Katie Linsky Shaw

I Lost My Dad to the Lockdown
Location: Asheville, North Carolina
Biography: Katie Linsky Shaw has worked as a photographer since college. Following graduation, she worked as a reporter and photographer for small town publications and freelanced for a large, daily newspaper in Memphis, TN. After a move to small-town... read on
Public Story
I Lost My Dad to the Lockdown
Copyright Katie Linsky Shaw 2022
Updated Aug 2021

Since COVID-19 overtook our world more than a year ago, the casualties have been countless. From the enormous number of lives lost to the virus to the school year and memories that morphed into months of solitary virtual learning, it’s been hard. For me, my family’s casualty is still with us. Simply put, I lost my dad to the lockdown.

My father had a stroke nine years ago that caused left-side neglect and cognitive dementia. His short-term memory was impaired and his ability to move about was greatly affected. But he was still able to live with my mother in an apartment behind our house and do everyday activities like feed himself, use the restroom, go on car rides and talk lucidly to family and friends.

When the pandemic started, my father began to fall. Short trips across the room proved difficult and I’d regularly get a call from my mom that he needed help off the floor. When this turned into a daily occurrence, we knew it was time to find a safer environment for my father to live. We toured the veteran’s home in our area and were extremely impressed. Residents had their own rooms and activities kept them occupied and engaged. We were told about lemonade socials on the porch and visits from the therapy animals. My very social father was most excited about meeting other vets and discussing military days. He was smiling and talkative throughout the tour. We joked that it felt like a college dorm for retired vets and laughed about “what happens in the VA home, stays in the VA home.”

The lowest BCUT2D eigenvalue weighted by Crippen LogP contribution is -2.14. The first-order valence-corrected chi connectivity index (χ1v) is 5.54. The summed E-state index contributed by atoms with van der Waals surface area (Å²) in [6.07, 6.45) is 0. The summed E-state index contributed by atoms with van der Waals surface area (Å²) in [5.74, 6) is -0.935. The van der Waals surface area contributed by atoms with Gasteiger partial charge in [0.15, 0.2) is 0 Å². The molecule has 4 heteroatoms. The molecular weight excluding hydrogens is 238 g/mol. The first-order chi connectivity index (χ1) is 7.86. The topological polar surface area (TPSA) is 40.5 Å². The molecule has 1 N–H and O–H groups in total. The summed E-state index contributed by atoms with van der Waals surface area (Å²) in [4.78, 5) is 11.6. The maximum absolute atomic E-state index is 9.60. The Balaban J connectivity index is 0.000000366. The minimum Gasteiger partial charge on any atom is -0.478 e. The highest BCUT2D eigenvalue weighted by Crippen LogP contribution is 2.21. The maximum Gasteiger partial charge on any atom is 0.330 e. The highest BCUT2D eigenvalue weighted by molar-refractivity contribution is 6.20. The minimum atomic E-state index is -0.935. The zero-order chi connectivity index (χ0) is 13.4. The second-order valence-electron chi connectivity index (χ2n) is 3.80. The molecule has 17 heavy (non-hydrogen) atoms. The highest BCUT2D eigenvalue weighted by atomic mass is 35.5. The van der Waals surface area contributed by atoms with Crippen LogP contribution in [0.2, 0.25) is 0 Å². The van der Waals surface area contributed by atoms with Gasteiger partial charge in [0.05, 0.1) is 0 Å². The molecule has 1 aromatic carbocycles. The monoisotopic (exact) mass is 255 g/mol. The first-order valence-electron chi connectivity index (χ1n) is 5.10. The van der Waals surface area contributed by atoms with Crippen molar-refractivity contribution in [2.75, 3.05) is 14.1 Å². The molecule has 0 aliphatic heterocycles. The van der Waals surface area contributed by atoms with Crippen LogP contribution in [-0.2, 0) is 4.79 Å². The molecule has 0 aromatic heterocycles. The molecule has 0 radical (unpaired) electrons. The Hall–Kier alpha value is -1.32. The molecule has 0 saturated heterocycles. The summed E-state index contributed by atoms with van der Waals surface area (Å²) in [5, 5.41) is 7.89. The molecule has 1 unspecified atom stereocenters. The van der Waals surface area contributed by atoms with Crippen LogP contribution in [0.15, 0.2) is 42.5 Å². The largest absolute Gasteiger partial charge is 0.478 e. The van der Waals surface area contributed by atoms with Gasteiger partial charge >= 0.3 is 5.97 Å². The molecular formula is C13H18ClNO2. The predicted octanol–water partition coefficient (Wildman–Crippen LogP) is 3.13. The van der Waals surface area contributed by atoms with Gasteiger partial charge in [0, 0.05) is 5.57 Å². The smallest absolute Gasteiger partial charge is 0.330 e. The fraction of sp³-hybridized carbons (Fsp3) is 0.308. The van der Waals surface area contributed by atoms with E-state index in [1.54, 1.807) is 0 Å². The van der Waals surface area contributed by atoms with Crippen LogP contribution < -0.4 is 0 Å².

We got the call in May 2020 that a space had opened so we started the move-in process which included a COVID test. Because of COVID, we couldn’t move him into his room and had to meet the CNAs at the entrance to “hand over” my father and his belongings. My father was excited and we were excited for him. We assumed that, once inside, the residents would be able to move about and continue life as it had been. Sadly, this didn’t happen. My father was quarantined to his room for the required 14 days. Again, we knew this was part of the process and thought once his quarantine was over, he could enjoy life inside. Then COVID cases grew and residents were required to stay in their rooms. The only way we could see my father was through the window.

Our first visit was heartbreaking. He was extremely depressed, confused, wasn’t eating, had lost weight and was mad. How do you explain to someone with cognitive dementia that a virus caused this sudden seclusion from family? You can’t. He was mad, yelled to go home, asked for his wife, and had no idea who the nurses and CNAs were in his room. He felt abandoned. The VA home did all they could to keep the residents safe and I get it. I understand the precautions. But my father didn’t and it was hard to see.

They finally opened the doors to let vaccinated visitors inside a year after he moved in. This was in May. My mother and I visited regularly. The staff could tell his moods improved when we were there. But the changes over the past year were drastic. He can’t walk now and he needs help feeding himself. He knows who I am but sometimes thinks I’m his sister. Having grown up Catholic, he’s convinced his CNAs are nuns. He sometimes thinks he’s still on a mission and is waiting to be released.

I know this is the sad part of dementia. But I also know it didn’t have to happen so quickly. I blame this virus. And now, we’re starting all over again. I got a call this weekend from my father’s favorite CNA that his facility is back on Code Red due to COVID cases. No inside visitors. No hand-holding and no hugs. I’m sad and I’m mad. I don’t understand how we got here again. And I feel certain my dad won’t understand either.

(These photos are part of an on-going series documenting my father's life since his stroke.)

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